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4.3 out of 5 stars
112
4.3 out of 5 stars
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on 29 April 2013
Reading the reviews for this product you get the sense of divided opinion. That opinion is largely based upon the sound emitted by the horn. I've never heard a rape alarm, so cannot comment upon the comparison there; I would liken the sound the horn makes as like a powerful car alarm. Whether it is directed toward people stepping off the pavement without looking, or cars manoeuvring in ways that may cause you problems, in my experience they take notice. One of the supreme advantages is that you can sound the horn in plenty of time to be noticed, because of the range of sound emitted is good. This is particularly useful for pedestrians, with earphones on, or those simply not immediately aware of their surroundings.

The product itself is made to a very high standard; you would find it hard to criticise any of its components. Fitting is simplicity itself. It might be helpful to know that when you are considering where to mount the horn that the wiring from horn to switch is 36cm.

All in all a sound investment (if you will excuse the pun!)
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on 18 October 2013
if you commute by bike in a town, get one. In fact if you ride with traffic at all, get one. I use mine at least half a dozen times each way from home to work (10-12 miles), each day. On a road bike you can have the trigger on the inside face of one brake hood, with the cable run under the bar tape to the horn - so it's pretty universally accessible to my right thumb or forefinger. I can brake and squawk with no loss of control. To the complainers that people don't recognise it as a bike horn - you need to play a bit of a tune on it sometimes, or give them a long long blast - it DOES work, just some pedestrians/drivers are more deeply cocooned in their own world than others ... It's much easier to be pre-emptive with this than I ever would be with a shout - a quick blip to just "confirm" that someone should think again before moving out/stepping off the kerb rather than waiting for it to (nearly) happen and having to holler at them.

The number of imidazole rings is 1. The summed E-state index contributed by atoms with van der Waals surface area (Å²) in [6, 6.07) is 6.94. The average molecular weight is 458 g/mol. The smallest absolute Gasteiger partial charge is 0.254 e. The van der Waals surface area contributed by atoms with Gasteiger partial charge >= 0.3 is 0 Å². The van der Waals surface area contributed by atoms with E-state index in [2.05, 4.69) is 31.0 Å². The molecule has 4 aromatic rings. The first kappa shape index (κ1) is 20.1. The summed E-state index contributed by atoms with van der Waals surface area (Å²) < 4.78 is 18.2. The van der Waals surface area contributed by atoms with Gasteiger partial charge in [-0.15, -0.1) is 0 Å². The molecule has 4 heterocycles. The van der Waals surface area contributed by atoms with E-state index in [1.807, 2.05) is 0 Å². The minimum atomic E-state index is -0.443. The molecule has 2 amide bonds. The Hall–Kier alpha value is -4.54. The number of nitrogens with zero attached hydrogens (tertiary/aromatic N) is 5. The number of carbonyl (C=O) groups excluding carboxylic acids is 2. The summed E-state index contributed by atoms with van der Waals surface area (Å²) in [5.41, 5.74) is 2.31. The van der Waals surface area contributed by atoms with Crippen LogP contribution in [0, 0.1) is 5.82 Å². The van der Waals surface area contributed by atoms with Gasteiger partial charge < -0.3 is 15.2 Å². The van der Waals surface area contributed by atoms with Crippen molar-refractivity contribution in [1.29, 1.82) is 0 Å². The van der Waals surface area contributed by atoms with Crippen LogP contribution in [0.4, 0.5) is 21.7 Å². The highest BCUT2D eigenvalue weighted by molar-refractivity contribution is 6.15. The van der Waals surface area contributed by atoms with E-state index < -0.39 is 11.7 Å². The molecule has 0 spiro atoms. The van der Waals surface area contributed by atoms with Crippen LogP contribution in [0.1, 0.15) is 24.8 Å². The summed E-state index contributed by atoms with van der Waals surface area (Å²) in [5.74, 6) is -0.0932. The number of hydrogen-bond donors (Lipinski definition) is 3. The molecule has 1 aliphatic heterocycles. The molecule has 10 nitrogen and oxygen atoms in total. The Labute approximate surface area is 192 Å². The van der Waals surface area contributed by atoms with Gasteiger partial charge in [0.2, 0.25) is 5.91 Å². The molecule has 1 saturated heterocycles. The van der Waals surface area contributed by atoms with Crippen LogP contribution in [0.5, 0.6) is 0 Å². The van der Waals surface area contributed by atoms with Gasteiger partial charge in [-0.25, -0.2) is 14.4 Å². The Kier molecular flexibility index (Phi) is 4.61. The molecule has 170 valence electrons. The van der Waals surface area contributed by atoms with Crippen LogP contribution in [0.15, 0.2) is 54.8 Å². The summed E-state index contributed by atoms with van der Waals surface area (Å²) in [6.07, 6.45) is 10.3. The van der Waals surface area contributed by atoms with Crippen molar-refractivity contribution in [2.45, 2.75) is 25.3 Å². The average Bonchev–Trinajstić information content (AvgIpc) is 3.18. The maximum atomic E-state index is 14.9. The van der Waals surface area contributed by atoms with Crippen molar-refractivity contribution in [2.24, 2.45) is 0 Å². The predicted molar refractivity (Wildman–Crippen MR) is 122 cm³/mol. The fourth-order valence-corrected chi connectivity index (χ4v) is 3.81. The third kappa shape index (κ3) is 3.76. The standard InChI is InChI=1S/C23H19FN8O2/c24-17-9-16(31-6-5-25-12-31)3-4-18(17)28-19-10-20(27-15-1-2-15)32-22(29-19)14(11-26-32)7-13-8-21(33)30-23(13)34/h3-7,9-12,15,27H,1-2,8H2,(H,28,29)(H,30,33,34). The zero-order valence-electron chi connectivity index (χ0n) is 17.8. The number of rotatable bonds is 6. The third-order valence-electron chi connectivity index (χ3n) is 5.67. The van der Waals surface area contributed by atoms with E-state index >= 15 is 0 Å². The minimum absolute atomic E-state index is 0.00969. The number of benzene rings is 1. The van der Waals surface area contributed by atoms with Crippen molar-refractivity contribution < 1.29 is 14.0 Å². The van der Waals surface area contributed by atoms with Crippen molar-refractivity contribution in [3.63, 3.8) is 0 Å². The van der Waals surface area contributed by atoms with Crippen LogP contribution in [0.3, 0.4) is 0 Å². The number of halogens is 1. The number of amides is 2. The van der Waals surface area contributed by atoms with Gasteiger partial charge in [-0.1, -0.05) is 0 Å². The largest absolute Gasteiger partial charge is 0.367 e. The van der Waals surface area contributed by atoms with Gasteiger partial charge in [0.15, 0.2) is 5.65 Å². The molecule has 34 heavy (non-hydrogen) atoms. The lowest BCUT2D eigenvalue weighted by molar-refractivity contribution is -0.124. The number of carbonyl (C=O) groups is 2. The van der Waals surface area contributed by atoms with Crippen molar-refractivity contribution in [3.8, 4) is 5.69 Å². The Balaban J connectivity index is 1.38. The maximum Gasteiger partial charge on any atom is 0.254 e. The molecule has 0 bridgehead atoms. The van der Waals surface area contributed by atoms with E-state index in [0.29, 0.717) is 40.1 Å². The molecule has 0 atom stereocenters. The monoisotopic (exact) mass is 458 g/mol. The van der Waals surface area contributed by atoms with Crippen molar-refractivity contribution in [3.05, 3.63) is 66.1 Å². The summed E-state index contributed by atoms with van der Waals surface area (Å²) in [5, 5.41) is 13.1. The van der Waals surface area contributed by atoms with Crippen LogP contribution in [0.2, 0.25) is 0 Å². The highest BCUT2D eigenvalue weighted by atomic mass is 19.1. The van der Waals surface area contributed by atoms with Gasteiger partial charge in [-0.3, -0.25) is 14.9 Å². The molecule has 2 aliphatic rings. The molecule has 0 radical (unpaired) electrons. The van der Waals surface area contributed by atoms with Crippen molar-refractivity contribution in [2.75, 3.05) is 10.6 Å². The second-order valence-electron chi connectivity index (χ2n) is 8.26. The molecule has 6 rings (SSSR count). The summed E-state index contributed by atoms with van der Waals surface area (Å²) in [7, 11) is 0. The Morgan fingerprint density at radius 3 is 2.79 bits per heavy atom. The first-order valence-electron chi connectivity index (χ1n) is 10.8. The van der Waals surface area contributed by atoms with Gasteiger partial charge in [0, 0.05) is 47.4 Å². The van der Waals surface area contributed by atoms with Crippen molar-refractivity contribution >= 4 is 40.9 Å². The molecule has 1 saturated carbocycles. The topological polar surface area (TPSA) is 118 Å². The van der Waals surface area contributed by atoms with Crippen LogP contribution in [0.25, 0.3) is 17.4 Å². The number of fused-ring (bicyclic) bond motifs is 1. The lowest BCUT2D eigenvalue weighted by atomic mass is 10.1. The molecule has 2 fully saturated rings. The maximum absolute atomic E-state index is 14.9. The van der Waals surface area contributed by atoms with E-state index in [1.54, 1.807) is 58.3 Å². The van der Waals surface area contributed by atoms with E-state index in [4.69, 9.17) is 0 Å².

I've recommended them to about 4 or 5 other riders during commutes it's so darn good!
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on 25 June 2013
Despite a 1000+ lumen front light flashing away, a strobe rear light, lights on the front and back of my helmet and being dressed in dayglo green or yellow apparently I'm still invisible to drivers and pedestrians; the Hornit is the equalizer. Whether used in its 140db road mode or 120db park mode it certainly gets you noticed. I've used it many times as a warning of my presence, to wake zombie drivers from their sleep and alert the doggy walker plugged into their mp3 player that Fido is about to become road kill.

Frankly this device is brilliant and has saved my life twice now: once from the truck driver deciding to pull away from kerb as I was overtaking his parked vehicle and also from the little old lady awoken from her slumber before she t-boned me at the junction I was passing.

Buy it - it's great and it's loud. Really really loud.

To top it off, the service I have received from Hornit themselves has been fantastic. Second to none. In a corporate world where the customer is just a revenue stream Hornit actually deliver friendly customer service second to none: friendly, helpful and quick to respond.
11 comment| 31 people found this helpful. Was this review helpful to you?YesNoReport abuse
on 2 August 2015